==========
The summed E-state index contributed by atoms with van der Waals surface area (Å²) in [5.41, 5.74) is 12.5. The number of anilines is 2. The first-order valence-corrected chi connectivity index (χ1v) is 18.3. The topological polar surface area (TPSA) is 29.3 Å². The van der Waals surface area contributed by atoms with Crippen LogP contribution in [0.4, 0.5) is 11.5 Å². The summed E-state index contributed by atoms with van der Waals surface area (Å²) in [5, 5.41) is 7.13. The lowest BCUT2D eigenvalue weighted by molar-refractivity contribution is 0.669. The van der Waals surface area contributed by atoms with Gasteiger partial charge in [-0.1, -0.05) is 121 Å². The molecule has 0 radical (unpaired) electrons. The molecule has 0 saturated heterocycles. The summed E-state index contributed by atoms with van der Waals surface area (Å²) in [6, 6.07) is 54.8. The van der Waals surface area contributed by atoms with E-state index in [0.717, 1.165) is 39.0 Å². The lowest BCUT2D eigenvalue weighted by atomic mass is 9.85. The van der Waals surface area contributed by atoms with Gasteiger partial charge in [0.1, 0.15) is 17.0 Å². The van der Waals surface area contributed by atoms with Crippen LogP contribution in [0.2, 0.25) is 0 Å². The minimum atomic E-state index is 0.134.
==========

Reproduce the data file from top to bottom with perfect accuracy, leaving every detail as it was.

The summed E-state index contributed by atoms with van der Waals surface area (Å²) in [5.41, 5.74) is 12.5. The number of anilines is 2. The first-order valence-corrected chi connectivity index (χ1v) is 18.3. The topological polar surface area (TPSA) is 29.3 Å². The van der Waals surface area contributed by atoms with Crippen LogP contribution in [0.4, 0.5) is 11.5 Å². The summed E-state index contributed by atoms with van der Waals surface area (Å²) in [5, 5.41) is 7.13. The lowest BCUT2D eigenvalue weighted by molar-refractivity contribution is 0.669. The van der Waals surface area contributed by atoms with Gasteiger partial charge in [-0.1, -0.05) is 121 Å². The molecule has 0 radical (unpaired) electrons. The molecule has 0 saturated heterocycles. The summed E-state index contributed by atoms with van der Waals surface area (Å²) in [6, 6.07) is 54.8. The van der Waals surface area contributed by atoms with E-state index in [0.717, 1.165) is 39.0 Å². The lowest BCUT2D eigenvalue weighted by atomic mass is 9.85. The van der Waals surface area contributed by atoms with Gasteiger partial charge in [0.1, 0.15) is 17.0 Å². The van der Waals surface area contributed by atoms with Crippen LogP contribution in [0.2, 0.25) is 0 Å². The minimum atomic E-state index is 0.134.